Beginning with the Feast of the Elevation of the Cross September 14 and continuing throughout the week following, a flower-bedecked Cross will remain in the center of our churches, there to be kissed and venerated with love. The feast has its roots in the Constantinian revolution in the fourth century. Prior to this revolution, the Church was hunted and persecuted, hiding and crouching fearfully in the catacombs. (Well, the metaphorical catacombs. We never did actually worship in the catacombs, which were cramped places for burial.) With the coming of Constantine, the persecution ended, and we were free to come out of relative hiding, blinking in the unaccustomed sunlight of honour with which the Church was now held. The Christian Faith had not yet become the state religion, but there was no denying it now had favoured status. Constantine made no secret of his support of the Christians, and he demonstrated this support by funding the building of large churches.
Three of these were in the Holy Land, in Bethlehem, on the Mount of Olives, and over the site of Christ’s crucifixion and burial. This latter church, called “the Church of the Resurrection” (later under the Crusaders, “the Church of the Holy Sepulchre”) was particularly wonderful. The local Christians there retained the memory of the site, even though a pagan shrine had been built over it in the early centuries. Constantine’s builders demolished the shrine and cleared away the rubble and found the original site underneath. They began to build a beautiful basilica, with a space adjacent containing the hill of Golgotha (reduced in size to fit the building programme) and the original tomb of Christ (chipped away from the other tombs to stand alone). And in an old cistern, the workers found the wood of the Cross. Christ’s cross could be distinguished from the other two crosses there because the relic proved to be wonderworking and a source of healing. According to the story, the bishop of Jerusalem, finding the cross, took it in his trembling hands and lifted it up (i.e. elevated it) as everyone around him cried over and over again, “Lord have mercy!” It is this event which gave our feast its name.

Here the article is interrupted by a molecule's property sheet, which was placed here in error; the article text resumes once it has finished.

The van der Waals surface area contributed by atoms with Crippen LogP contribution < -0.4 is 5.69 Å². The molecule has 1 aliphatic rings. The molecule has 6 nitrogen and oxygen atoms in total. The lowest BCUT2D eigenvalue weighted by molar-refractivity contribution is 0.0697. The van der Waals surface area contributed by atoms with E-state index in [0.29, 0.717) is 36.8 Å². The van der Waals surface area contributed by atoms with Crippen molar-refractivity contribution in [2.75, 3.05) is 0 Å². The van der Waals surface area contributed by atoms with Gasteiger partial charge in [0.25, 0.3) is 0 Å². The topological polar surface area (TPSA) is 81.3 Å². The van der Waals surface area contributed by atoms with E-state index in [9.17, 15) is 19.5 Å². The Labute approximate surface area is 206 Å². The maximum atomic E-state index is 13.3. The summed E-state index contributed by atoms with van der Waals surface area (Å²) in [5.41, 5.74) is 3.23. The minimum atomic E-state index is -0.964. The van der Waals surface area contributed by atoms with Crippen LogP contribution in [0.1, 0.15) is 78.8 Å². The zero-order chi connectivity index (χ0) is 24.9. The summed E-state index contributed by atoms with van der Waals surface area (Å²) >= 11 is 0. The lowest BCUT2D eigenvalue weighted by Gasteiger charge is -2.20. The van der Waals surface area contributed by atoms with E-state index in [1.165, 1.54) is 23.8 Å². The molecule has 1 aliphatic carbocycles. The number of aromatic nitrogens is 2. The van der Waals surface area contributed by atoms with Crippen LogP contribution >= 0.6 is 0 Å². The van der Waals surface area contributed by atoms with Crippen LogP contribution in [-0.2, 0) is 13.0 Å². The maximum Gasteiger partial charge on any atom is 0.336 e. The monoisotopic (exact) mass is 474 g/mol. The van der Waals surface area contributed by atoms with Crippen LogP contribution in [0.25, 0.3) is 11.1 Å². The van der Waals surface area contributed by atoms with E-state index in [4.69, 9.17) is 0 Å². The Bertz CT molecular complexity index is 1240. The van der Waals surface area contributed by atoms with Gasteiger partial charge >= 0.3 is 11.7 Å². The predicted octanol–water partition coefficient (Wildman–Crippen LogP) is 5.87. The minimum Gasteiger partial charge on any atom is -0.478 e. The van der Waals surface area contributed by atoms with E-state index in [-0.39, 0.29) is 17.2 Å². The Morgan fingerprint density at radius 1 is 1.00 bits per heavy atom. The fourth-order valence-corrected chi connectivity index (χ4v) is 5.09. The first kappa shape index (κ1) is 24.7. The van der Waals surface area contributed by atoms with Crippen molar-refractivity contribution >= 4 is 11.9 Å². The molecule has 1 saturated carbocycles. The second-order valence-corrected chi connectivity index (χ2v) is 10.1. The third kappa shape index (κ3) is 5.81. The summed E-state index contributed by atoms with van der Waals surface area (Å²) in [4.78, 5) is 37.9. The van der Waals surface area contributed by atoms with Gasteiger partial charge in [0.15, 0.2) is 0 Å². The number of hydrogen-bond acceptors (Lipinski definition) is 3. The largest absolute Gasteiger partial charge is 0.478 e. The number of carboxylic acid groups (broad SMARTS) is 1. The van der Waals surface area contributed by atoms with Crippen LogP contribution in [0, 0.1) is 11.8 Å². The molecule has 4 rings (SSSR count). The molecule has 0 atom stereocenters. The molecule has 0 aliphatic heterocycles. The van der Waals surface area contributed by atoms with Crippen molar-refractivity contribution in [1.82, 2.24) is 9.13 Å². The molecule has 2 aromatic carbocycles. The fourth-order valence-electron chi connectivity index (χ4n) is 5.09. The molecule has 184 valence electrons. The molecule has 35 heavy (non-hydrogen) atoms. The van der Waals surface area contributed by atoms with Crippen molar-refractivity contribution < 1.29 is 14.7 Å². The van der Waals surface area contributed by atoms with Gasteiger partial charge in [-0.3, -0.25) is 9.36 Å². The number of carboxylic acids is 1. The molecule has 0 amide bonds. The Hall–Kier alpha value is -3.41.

The feast is therefore a celebration of Byzantium. Just as the Cross once lay hidden in the dark cistern waiting to be found by Constantine, so Christians once hid in the dark catacombs, waiting for their royal date with destiny. And just as Cross was brought out into the light and honoured, so the Christians emerged into public prominence and were honoured. It is fitting that the tropar for the feast has a royal ring to it (at least in its original form): “O Lord, save Thy people and bless Thine inheritance. Grant victory to the Orthodox kings over the barbarians!” The song functioned as a kind of Byzantine national anthem.
As anyone can see, all the Orthodox kings have gone. (Sadly, the barbarians seemed to have remained.) Byzantium’s glory with which it once adorned the Cross has long departed, and the Church is once again being forced into the cultural catacombs. But the true glory of the Cross remains. Constantine did well to honour Christ’s people and His Cross, but the imperial glory which he shone upon the Cross was always doomed to fade, like the glory of every earthly empire. The true and undimmed divine glory is that which comes from the Holy Spirit, resting upon those who suffer for their Master. The Cross is not simply a wooden relic which can be lost to history. It is a disciple’s determination to serve the Lord even at the cost of suffering, blood, and death. When reproached for the bearing the name “Christian”, Christ’s disciples rejoice and count themselves blessed, for the Spirit of glory and of God rests upon them (1 Peter 4:14). This is the true glory of the Cross. The flowered crosses standing silently in the midst of our churches this week proclaim that abiding and martyric glory.